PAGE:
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As an aftermath of the Canterbury earthquakes in 2010 and 2011, the steeply sloping residential area of Deans Head, Port Hills in Sumner posed a serious threat to the access of the Sumner Township and potentially disrupting more than 7 000 residents. The strong earthquake shaking caused a repeated retreat of the cliff edge. Some 25 metres of cliff edge fell off the 80 metre high and 350 metre long cliff. The adjacent residential area of Deans Head was left in a badly cracked and unstable state. Deans Head was then identified to be a very large landslide in insipient mode of failure.

Video Transcript: Dean’s Head Remediation - Christchurch, New Zealand

Simon York, Advanced Design Technologist

So, one of the projects that I showed in AU this year was a site that came about because of the earthquakes that hit Christchurch about six years ago. It's a cliff site that used to have houses on it and, unfortunately, most of these houses were lost in the earthquake.

Our role in the project is to monitor that site as the site is remediated, so that means a lot of materials can be removed from that site to reshape the whole site. It soon became obvious that AUVs were going to be a pretty powerful tool in this project. Initially there was a use of abseilers to inspect the cliff, especially after any aftershocks that happened. We were able to quickly implement use of UAVs though to perform those visual inspections and the use of reality capture tools such as Recap and Remake from Autodesk, soon became really powerful to be able to use to capture photos from the UAVs and then run those through to create models of the site.

What are the benefits of this technology?

So much time saved in that process, also just the accuracy – the ability to have a real representation, a 3D model of that site, on a weekly basis so we can now go back over the last six months and actually see where things have changed the entire time. I've been trying to promote throughout the business, the use of reality capture tools on every project, not just open lands type projects. I see it as being hugely valuable for building services and building structures. The ability to capture the existing buildings and have that data available to you when you’re designing, but also in the construction process. So, why shouldn't we be scanning buildings weekly as they've been constructed so that we know what’s happened on the site week-to-week and see where the changes have happened.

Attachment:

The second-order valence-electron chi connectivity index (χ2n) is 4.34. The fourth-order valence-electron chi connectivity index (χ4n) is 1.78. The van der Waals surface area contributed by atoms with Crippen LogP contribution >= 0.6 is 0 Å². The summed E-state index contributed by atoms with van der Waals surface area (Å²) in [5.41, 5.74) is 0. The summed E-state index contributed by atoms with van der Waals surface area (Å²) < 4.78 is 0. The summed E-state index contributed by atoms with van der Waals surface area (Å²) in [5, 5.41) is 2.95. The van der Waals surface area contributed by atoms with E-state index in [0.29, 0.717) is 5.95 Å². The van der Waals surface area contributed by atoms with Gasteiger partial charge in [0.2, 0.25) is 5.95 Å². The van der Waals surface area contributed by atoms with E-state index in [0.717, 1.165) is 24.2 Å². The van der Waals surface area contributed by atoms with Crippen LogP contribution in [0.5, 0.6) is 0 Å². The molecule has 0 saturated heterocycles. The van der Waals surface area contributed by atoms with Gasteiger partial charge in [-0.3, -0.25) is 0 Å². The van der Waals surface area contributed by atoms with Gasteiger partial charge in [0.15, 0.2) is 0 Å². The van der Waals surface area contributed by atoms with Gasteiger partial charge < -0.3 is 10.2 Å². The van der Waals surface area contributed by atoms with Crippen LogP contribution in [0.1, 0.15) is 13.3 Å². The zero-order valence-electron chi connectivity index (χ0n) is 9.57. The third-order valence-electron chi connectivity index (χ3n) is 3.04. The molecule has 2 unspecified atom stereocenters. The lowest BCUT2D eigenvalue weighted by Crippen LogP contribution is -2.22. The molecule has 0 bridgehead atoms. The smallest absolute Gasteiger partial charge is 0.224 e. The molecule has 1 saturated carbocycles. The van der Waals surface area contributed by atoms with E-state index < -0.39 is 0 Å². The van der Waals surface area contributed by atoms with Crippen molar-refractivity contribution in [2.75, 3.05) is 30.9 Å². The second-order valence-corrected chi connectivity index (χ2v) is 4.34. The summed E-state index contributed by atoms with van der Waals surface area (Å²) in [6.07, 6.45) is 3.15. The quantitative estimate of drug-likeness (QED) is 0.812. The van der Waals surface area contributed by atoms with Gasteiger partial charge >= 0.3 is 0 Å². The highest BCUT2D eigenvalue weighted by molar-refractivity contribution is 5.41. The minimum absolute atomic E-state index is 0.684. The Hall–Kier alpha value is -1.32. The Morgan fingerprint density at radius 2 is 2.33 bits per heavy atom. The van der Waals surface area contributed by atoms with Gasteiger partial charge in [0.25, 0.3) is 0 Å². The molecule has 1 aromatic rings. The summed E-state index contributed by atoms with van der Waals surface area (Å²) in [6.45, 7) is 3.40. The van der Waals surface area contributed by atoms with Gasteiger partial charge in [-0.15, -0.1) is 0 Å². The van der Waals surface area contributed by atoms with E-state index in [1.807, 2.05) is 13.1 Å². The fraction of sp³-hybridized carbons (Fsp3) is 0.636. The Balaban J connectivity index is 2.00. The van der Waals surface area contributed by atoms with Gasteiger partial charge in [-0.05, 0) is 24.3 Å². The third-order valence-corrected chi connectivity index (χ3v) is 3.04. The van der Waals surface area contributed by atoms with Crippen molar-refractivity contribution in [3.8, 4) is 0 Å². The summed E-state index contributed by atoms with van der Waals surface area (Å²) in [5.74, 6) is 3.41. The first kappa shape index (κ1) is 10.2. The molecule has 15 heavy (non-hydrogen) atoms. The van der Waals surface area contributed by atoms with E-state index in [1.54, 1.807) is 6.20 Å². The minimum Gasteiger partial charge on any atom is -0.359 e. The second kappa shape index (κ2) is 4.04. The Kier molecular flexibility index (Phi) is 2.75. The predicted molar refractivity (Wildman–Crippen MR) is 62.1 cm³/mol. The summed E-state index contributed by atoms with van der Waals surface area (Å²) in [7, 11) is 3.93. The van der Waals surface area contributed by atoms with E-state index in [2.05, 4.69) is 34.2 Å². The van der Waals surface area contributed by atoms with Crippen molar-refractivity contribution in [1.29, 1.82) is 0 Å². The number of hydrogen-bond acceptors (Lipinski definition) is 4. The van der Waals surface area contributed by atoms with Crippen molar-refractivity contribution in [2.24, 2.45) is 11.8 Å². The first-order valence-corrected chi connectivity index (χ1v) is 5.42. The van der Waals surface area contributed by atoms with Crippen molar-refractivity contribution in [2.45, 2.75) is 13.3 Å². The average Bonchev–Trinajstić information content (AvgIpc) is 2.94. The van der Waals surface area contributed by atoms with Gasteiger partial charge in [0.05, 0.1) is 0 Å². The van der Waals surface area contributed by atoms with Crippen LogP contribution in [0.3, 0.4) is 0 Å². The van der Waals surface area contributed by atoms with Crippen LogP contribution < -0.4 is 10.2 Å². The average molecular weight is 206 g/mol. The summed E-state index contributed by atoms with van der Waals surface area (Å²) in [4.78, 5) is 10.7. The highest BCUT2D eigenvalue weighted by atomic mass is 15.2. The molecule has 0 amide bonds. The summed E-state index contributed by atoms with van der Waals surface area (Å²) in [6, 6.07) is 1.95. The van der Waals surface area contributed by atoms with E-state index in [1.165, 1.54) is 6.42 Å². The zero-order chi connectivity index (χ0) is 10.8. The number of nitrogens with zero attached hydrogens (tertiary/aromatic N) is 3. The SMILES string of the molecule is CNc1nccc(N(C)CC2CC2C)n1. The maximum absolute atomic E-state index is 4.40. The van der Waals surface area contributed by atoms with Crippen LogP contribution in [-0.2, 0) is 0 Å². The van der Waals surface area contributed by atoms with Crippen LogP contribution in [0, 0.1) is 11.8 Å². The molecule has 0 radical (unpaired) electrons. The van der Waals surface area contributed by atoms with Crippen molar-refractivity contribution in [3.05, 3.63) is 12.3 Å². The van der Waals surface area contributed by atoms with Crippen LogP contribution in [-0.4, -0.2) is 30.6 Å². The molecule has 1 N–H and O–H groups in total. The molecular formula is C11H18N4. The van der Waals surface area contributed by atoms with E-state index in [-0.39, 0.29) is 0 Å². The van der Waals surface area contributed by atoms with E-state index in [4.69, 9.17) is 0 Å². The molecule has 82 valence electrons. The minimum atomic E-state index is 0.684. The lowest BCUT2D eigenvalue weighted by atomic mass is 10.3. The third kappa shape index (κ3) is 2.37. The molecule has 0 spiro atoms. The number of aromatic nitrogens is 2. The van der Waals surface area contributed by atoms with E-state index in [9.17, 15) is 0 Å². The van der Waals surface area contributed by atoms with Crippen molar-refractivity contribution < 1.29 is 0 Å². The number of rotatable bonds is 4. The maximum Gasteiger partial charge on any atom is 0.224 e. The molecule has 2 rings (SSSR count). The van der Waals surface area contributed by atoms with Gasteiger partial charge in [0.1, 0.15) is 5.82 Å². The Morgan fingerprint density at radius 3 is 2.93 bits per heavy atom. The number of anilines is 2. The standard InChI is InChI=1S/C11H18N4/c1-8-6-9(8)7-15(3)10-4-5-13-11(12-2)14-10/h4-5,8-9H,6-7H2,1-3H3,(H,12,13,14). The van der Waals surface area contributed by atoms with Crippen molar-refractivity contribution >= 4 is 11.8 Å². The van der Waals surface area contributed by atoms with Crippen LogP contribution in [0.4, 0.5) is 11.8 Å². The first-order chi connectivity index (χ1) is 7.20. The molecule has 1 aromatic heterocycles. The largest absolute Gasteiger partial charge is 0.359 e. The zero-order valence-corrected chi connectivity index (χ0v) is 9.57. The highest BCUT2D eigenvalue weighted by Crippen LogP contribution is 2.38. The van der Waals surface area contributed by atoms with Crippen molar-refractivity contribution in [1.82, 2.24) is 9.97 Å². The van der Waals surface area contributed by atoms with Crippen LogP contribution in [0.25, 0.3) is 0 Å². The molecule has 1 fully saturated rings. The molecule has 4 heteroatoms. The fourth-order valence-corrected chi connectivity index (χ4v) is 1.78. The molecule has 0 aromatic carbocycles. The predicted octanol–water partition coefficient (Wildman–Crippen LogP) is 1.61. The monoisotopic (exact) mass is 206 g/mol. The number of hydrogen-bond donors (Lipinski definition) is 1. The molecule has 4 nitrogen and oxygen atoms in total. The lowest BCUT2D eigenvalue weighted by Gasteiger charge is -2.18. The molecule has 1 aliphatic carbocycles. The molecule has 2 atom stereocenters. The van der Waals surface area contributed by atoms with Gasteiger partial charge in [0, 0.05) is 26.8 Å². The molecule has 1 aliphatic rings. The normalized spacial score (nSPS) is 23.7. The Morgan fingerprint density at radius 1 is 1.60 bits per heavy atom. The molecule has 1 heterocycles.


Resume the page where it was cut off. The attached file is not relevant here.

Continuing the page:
As an aftermath of the Canterbury earthquakes in 2010 and 2011, the steeply sloping residential area of Deans Head, Port Hills in Sumner posed a serious threat to the access of the Sumner Township and potentially disrupting more than 7 000 residents. The strong earthquake shaking caused a repeated retreat of the cliff edge. Some 25 metres of cliff edge fell off the 80 metre high and 350 metre long cliff. The adjacent residential area of Deans Head was left in a badly cracked and unstable state. Deans Head was then identified to be a very large landslide in insipient mode of failure.

A temporary solution

The potential aftershocks and rainfall meant that risk remained high for further cliff collapse and landslides. The community faced the possibility of being isolated from Christchurch if the main road into Sumner, situated below the cliff, was cut off. A temporary solution was implemented to lessen the risk for road users; and fully ballasted, double stacked high shipping containers were placed in the highest risk areas.

The New Zealand Government, however, needed a feasible long-term solution which a traditional slope remediation solution could not provide. Eventually the removal of an estimated 53 000 cubic metres of landslide debris was considered, with some of the debris to be reused in the reserve for cliff collapse protection works.

To aid in the safe execution of this complex task, Aurecon was commissioned by Land Information New Zealand (LINZ) as the key advisor for all engineering services including civil, geotechnical, structural and surveying.

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